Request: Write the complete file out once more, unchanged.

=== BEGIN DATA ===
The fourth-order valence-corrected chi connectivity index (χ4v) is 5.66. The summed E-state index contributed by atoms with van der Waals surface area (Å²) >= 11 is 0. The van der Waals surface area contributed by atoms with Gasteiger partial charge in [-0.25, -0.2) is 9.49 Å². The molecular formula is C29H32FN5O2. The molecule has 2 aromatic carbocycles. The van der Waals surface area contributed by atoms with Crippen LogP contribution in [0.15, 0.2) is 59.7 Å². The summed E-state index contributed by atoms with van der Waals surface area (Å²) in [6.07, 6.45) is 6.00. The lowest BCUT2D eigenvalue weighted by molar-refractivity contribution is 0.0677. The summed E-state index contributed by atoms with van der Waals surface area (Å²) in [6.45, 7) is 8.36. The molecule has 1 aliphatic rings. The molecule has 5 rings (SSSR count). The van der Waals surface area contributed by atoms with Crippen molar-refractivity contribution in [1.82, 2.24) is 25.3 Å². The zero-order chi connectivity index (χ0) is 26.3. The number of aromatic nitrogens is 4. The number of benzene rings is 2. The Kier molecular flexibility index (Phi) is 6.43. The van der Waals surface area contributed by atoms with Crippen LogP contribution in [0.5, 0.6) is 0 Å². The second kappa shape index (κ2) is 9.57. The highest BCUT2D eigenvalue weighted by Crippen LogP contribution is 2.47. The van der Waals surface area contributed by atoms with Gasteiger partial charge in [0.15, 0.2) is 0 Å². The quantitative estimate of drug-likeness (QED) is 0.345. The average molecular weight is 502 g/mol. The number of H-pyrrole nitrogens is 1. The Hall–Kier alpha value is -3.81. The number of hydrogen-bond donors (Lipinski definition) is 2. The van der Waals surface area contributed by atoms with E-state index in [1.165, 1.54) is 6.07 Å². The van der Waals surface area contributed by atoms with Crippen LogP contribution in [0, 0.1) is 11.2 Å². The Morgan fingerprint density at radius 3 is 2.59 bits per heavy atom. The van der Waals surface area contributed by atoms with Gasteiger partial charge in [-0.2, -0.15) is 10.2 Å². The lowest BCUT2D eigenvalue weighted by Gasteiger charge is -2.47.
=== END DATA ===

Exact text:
The fourth-order valence-corrected chi connectivity index (χ4v) is 5.66. The summed E-state index contributed by atoms with van der Waals surface area (Å²) >= 11 is 0. The van der Waals surface area contributed by atoms with Gasteiger partial charge in [-0.25, -0.2) is 9.49 Å². The molecular formula is C29H32FN5O2. The molecule has 2 aromatic carbocycles. The van der Waals surface area contributed by atoms with Crippen LogP contribution in [0.15, 0.2) is 59.7 Å². The summed E-state index contributed by atoms with van der Waals surface area (Å²) in [6.07, 6.45) is 6.00. The lowest BCUT2D eigenvalue weighted by molar-refractivity contribution is 0.0677. The summed E-state index contributed by atoms with van der Waals surface area (Å²) in [6.45, 7) is 8.36. The molecule has 1 aliphatic rings. The molecule has 5 rings (SSSR count). The van der Waals surface area contributed by atoms with Crippen molar-refractivity contribution in [1.82, 2.24) is 25.3 Å². The zero-order chi connectivity index (χ0) is 26.3. The number of aromatic nitrogens is 4. The number of benzene rings is 2. The Kier molecular flexibility index (Phi) is 6.43. The van der Waals surface area contributed by atoms with Crippen LogP contribution in [0.5, 0.6) is 0 Å². The second kappa shape index (κ2) is 9.57. The highest BCUT2D eigenvalue weighted by Crippen LogP contribution is 2.47. The van der Waals surface area contributed by atoms with Gasteiger partial charge in [0.15, 0.2) is 0 Å². The quantitative estimate of drug-likeness (QED) is 0.345. The average molecular weight is 502 g/mol. The number of H-pyrrole nitrogens is 1. The Hall–Kier alpha value is -3.81. The number of hydrogen-bond donors (Lipinski definition) is 2. The van der Waals surface area contributed by atoms with E-state index in [1.165, 1.54) is 6.07 Å². The van der Waals surface area contributed by atoms with Crippen LogP contribution in [0, 0.1) is 11.2 Å². The Morgan fingerprint density at radius 3 is 2.59 bits per heavy atom. The van der Waals surface area contributed by atoms with Gasteiger partial charge in [-0.2, -0.15) is 10.2 Å². The lowest BCUT2D eigenvalue weighted by Gasteiger charge is -2.47.